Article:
Last weeks edition of The Great British Sewing Bee was so timely as it came just 4 days after I put in my order for my very own overlocker. I am so excited to give this baby a go.
I have never used an overlocker in my life and have no idea where to even start. All I know is that looking at my wardrobe, and the type of clothes I like to wear, they are mostly all made of some sort of jersey or stretch fabric so this will make attempting to sew them so much easier. Now I know I don't NEED an overlocker by any stretch of the imagination, but I came it to a bit of bonus money recently and thought I might as well treat myself. Who doesn't love a new piece of machinery or tool!
I wanted to make sure I did a bit of research first as this was my first time buying one. Things which are looked out for are:
- 3 or 4 Threads: Having the option for either or means that you have a larger range of stitch type options.
- Rolled Hem: This will turn under and overstitch them edge of the fabric, perfect for hemming
- Differential Feed: This is an adjustment to alter the feed so that fabrics don't become too stretched or gathered giving you a beautiful flat seam (see example below).
- Retractable Cutting Knife: Allowing you to sew decorative stitches without cutting the seam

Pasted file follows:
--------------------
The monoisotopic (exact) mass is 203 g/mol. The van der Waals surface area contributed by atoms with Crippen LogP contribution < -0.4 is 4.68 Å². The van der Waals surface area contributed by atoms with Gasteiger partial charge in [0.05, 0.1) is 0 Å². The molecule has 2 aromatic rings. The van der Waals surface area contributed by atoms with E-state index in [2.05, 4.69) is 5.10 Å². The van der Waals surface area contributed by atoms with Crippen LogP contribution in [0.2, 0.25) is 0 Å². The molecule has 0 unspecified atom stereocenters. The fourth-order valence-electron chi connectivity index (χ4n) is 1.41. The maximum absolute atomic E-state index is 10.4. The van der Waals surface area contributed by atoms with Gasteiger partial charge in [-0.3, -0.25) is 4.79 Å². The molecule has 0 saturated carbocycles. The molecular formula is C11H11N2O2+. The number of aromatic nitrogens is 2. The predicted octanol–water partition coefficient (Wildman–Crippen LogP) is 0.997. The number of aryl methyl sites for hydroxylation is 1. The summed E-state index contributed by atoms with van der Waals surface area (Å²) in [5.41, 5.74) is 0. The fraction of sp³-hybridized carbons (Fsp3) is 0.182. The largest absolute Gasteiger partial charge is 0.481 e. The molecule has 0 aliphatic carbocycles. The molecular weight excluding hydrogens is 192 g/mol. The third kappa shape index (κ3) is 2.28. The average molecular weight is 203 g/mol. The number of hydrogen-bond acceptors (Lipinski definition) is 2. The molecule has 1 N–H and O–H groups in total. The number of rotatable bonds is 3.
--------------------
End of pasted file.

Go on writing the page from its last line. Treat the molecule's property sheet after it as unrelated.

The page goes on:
- Colour Coded Threading: Allowing you to see easily how to re-thread the machine
- Adjustable Cutting Width: Change the amount of the seam which is cut
- Variable Seam length and width: Some come with one or the other or neither. I wanted a good variation on this.
I opted for the Janome 9300DX in the end because it was within my price bracket and on comparison gave a good range in stitch adjustments for what I wanted. However if you are thinking about a cheaper version Tilly has been raving about her Brother 1034D.
The picture above shows you what differential feed really means (the clue is so not in the title). It is a dial that changes the amount of 'give', for want of a better word, in the seam stitches. If you look at the top one my differential feed is not set correctly and so the seam is stretched and out of shape (not good). If you turn the dial (up for jersey) then you change the differential feed and you can see this has made everything nice and straight and flat, magic. So that is what differential feed means, I know, I didn't have a monkeys either so don't worry. I will definitely be showing you what happens when I get to have a proper play with this.
Do any of you have an overlocker and have any tips or tricks for me? Alternatively, if you are thinking about one why do you want it? And I hope this post might have given you a bit of an insight in to what to look out for.